Jennifer Lyons is deputy director of NASA’s Deep Space Logistics Project.
Responsibilities: Procurement of commercial services to deliver equipment and supplies to a new space platform, Gateway.
expertise: Head of Fleet and Systems Management Division, Launch Services Program; Director of Strategic Planning at the Kennedy Space Center (KSC); Deputy Director of Human Resources, KSC; NASA vehicle manager for OV-103 Discovery, Space Shuttle program; Other management roles with NASA.
education: B.Sc., Aeronautical and Oceanic Engineering, Virginia Tech; M.A., Aerospace Technology, Florida Institute of Technology; Master’s in Engineering Management, University of Central Florida.
When I was a kid, my parents gave me Carl Sagan’s book, Cosmos. That’s when the space bug hit me. I was fascinated by the universe, its grandeur, and its possibilities.
During high school, I watched the first space shuttle launch on TV and noticed that there were no women in the firing room. When I mentioned this to my dad he said, “Why don’t you do something about it?”
It has always been my dream to work at NASA. As soon as the employment opportunity came up, I took the opportunity to work in the space shuttle program. Each mission was unique, amazing and challenging.
My biggest career leap came when I took on challenging assignments that forced me out of my comfort zone. One example is my transition from center staff to a technical role in Launch Services, where I led the integration of launch vehicle fleets and missions, among other responsibilities. I asked myself, “What am I thinking?”
The suspense did not go away
It turned out to be wonderful. I loved getting back into my launcher, and also gaining a greater perspective on the commercial launch business model. I was there 16 years ago, and every day felt as excited as the first.
It happened again when I moved from Launch Services to Deep Space Logistics. We work with industry and commercial providers to create a viable and vibrant supply chain in the space. The idea is to create an outpost in orbit, called Gateway, which will serve as an intermediate point in lunar orbit.
Through the Gateway, which is due to be ready by the middle of this decade, we will supply equipment and goods to support the Artemis missions, which revolve around getting us back to the Moon, and then developing the technologies, systems, and human protocols we need to advance toward Mars.
This is a big step. The International Space Station operates 250 miles above Earth. Now we’re talking about going into a lunar orbit closer to 250,000 miles.
At this distance, contact is delayed, and the radioactive environment is more dangerous. This has a huge impact on humans, of course, but also structures and electronics.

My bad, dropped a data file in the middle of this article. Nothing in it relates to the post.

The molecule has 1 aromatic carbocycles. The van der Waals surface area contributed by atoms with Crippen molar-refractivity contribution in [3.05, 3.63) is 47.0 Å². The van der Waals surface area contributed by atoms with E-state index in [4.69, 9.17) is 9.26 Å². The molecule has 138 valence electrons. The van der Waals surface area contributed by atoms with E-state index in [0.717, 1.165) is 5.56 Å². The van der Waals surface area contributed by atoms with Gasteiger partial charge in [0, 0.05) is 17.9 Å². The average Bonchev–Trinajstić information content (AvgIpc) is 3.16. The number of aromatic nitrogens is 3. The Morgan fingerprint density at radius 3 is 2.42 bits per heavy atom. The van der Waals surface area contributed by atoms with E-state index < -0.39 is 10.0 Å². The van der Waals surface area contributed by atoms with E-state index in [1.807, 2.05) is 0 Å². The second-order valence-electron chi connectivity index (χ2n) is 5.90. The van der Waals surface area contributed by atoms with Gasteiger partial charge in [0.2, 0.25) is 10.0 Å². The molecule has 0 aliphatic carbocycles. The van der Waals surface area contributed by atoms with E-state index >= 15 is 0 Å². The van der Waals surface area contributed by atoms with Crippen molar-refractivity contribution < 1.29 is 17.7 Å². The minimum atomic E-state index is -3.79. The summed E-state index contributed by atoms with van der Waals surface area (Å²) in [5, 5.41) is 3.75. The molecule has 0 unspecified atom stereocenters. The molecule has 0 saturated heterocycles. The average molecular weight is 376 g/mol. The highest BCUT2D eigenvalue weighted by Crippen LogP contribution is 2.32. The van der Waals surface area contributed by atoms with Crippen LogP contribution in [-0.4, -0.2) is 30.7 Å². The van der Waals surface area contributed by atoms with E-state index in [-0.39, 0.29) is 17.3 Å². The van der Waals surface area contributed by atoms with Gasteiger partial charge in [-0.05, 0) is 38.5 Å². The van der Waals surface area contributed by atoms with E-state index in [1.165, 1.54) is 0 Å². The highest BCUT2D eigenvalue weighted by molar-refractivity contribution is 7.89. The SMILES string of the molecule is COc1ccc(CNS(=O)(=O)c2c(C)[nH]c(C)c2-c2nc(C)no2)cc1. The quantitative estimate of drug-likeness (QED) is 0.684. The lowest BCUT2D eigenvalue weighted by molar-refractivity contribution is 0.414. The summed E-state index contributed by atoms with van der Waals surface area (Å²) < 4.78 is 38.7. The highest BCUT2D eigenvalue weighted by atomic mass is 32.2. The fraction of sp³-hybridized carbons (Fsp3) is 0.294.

Today it is not like the era of Apollo. Our budget is limited. We need to take advantage of the industry and make it commercially viable for people to work and live in deep space. Our part of this is to develop the supply chain that will enable humans to maintain a permanent existence off Earth.
Just like my previous roles, this is very exciting. Although it may seem random, I feel that my career has developed naturally, and I have been fortunate to move from one great job to the next.
You can build on what you did and learn and take it to the next level. This is a life lesson that I never tire of discovering.
never give up
Outside of work, I row on a dragon boat with a team of cancer survivors, as well as on my extension boat and stand-up paddleboard.
We have a motto when you are in a race and something unplanned happens, for example, run into another boat or face rough water – you just have to keep paddling.
It’s also a good mantra at work or when dealing with challenges in your personal life: “Keep on rowing!”
Jennifer Lyons answers the big questions
1. Besides Cosmos, what other books or movies have had the greatest impact on your life?
I became star Wars A fan when the first movie came out and I still love the series. The movies are exciting and the story arcs are very creative. My daughters are big fans too, and it’s interesting to see these films become iconic through the generations.
2. If you could have a superpower, what would it be?
The ability to spread empathy. We are in a time and place where we need to look out for each other. If more people expect more attention and kindness, the things we can do will be amazing.
3. What would you say to your 18-year-old self?
Don’t sell yourself short. Put yourself out there and give it a try. You will be amazed at what you can achieve.